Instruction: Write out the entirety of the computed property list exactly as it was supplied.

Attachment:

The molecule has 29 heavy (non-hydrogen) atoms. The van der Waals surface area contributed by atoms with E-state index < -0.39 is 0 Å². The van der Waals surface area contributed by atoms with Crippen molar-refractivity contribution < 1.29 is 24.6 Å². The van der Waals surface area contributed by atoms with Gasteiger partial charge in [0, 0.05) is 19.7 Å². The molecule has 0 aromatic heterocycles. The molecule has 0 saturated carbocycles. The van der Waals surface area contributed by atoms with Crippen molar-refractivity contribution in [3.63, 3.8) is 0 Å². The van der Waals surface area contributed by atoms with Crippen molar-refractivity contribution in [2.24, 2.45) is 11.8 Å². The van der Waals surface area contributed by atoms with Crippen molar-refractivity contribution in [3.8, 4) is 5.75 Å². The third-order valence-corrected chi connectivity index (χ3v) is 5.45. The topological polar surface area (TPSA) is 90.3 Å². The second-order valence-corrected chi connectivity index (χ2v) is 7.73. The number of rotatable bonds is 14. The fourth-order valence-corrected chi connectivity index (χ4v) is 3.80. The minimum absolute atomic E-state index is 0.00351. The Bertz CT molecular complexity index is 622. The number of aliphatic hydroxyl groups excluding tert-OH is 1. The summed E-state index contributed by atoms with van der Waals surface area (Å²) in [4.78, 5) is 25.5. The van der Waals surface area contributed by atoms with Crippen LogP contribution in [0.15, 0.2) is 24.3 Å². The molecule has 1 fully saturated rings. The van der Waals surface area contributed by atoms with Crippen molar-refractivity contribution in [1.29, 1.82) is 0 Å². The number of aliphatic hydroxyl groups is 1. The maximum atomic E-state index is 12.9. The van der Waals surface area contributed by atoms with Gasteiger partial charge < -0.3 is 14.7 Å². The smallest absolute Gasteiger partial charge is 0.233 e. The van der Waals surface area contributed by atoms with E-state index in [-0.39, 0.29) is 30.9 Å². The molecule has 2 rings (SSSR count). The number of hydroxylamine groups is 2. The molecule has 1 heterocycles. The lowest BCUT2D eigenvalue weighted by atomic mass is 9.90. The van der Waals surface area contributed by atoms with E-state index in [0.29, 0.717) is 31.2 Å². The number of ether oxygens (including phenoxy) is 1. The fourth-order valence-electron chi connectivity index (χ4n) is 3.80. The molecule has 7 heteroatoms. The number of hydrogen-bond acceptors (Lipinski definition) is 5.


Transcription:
The molecule has 29 heavy (non-hydrogen) atoms. The van der Waals surface area contributed by atoms with E-state index < -0.39 is 0 Å². The van der Waals surface area contributed by atoms with Crippen molar-refractivity contribution < 1.29 is 24.6 Å². The van der Waals surface area contributed by atoms with Gasteiger partial charge in [0, 0.05) is 19.7 Å². The molecule has 0 aromatic heterocycles. The molecule has 0 saturated carbocycles. The van der Waals surface area contributed by atoms with Crippen molar-refractivity contribution in [3.63, 3.8) is 0 Å². The van der Waals surface area contributed by atoms with Crippen molar-refractivity contribution in [2.24, 2.45) is 11.8 Å². The van der Waals surface area contributed by atoms with Crippen molar-refractivity contribution in [3.8, 4) is 5.75 Å². The third-order valence-corrected chi connectivity index (χ3v) is 5.45. The topological polar surface area (TPSA) is 90.3 Å². The second-order valence-corrected chi connectivity index (χ2v) is 7.73. The number of rotatable bonds is 14. The fourth-order valence-corrected chi connectivity index (χ4v) is 3.80. The minimum absolute atomic E-state index is 0.00351. The Bertz CT molecular complexity index is 622. The number of aliphatic hydroxyl groups excluding tert-OH is 1. The summed E-state index contributed by atoms with van der Waals surface area (Å²) in [4.78, 5) is 25.5. The van der Waals surface area contributed by atoms with Crippen LogP contribution in [0.15, 0.2) is 24.3 Å². The molecule has 1 fully saturated rings. The van der Waals surface area contributed by atoms with Crippen molar-refractivity contribution in [1.29, 1.82) is 0 Å². The number of aliphatic hydroxyl groups is 1. The maximum atomic E-state index is 12.9. The van der Waals surface area contributed by atoms with Gasteiger partial charge < -0.3 is 14.7 Å². The smallest absolute Gasteiger partial charge is 0.233 e. The van der Waals surface area contributed by atoms with E-state index in [-0.39, 0.29) is 30.9 Å². The molecule has 2 rings (SSSR count). The number of hydroxylamine groups is 2. The molecule has 1 heterocycles. The lowest BCUT2D eigenvalue weighted by atomic mass is 9.90. The van der Waals surface area contributed by atoms with E-state index in [0.29, 0.717) is 31.2 Å². The number of ether oxygens (including phenoxy) is 1. The fourth-order valence-electron chi connectivity index (χ4n) is 3.80. The molecule has 7 heteroatoms. The number of hydrogen-bond acceptors (Lipinski definition) is 5.